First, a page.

Jeff Wall seems to be the person who uses narrative and stasis at the same time.  But Baker realizes that this expanded field is not about specific artists, but about “new formal and cultural possibilities” of photography.

Narrative and stasis can come together in the “talking picture,” in forms such as digital montage (think Jeff Wall) and large-scale tableau (think Gregory Crewdson). Even more new forms of this talking picture may be invented; Baker thinks along the lines of Five Revolutionary Seconds or Soliloquy by Sam Taylor-Wood. She makes photographs that are panoramic, done by a camera that rotates. When exhibited, they are often displayed with a soundtrack coming from speakers, taking the “talking” aspect quite literally.
Soliloquy I, 1998
Soliloquy VI, 1999
Five Revolutionary Seconds X, 1997
 (Obviously I like this work a little too much, apparently... sorry for posting 3!)

This expanded field of photography is not just aesthetic, but cultural. It is not a place where “anything goes” but where photography really is just expanded. If the photographic object appears to be in crisis, it is not because photography has come to and end but it is just that the terminology involved in this expanded field becomes more complicated and the possibilities need to be addressed -  just like we had to address the way we talk about things in the digital age in class this past week. For example, maybe we cannot just say “this is a photographic exhibition” when it includes digitally manipulated work as well as video and sound… but right now I really cannot think of what you would even call that without it sounding redundant. So I suppose this is where the problem lies - when we cannot really figure out how to describe all of this.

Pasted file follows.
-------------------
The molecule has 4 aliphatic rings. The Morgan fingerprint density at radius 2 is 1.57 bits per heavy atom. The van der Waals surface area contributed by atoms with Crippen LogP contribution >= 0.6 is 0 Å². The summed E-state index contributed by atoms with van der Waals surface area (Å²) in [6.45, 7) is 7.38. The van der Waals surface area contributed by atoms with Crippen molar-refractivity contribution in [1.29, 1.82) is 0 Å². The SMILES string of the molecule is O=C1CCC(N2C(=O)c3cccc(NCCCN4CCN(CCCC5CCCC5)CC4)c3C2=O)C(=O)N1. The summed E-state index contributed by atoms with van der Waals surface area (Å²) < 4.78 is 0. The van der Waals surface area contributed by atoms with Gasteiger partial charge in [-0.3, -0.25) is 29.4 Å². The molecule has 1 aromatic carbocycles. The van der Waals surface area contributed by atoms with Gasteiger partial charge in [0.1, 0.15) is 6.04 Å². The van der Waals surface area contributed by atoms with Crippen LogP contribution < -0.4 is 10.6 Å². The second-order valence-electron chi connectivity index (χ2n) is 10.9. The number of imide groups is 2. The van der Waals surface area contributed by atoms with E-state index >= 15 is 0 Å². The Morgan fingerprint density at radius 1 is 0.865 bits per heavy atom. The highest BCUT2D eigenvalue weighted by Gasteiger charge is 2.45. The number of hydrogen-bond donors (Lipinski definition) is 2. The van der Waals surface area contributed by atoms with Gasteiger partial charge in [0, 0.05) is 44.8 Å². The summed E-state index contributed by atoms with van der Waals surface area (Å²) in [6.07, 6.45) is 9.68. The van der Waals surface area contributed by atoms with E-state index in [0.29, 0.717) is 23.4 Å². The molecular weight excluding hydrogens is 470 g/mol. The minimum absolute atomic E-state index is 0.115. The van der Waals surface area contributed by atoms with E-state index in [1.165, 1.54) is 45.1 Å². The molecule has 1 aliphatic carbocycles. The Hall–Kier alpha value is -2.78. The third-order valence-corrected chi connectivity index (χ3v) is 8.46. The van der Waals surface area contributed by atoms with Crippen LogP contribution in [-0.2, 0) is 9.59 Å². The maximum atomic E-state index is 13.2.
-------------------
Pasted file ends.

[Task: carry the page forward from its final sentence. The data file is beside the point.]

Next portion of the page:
I would say “I’m going to try to not be biased in my choosing of artists to discuss” but I’m picking Joey Lawrence because I love his work and it‘s pretty much everything I wish I could be, sorry. Lawrence is a young fine art and commercial portrait artist who mostly photographs celebrities and musical artists. (
I do not think all of his work fits into the category of cinematic film still photograph, but these images certainly do. (I cannot include the titles because the text on his website on my computer screen is so small I can barely make it out, sorry.)

G Unit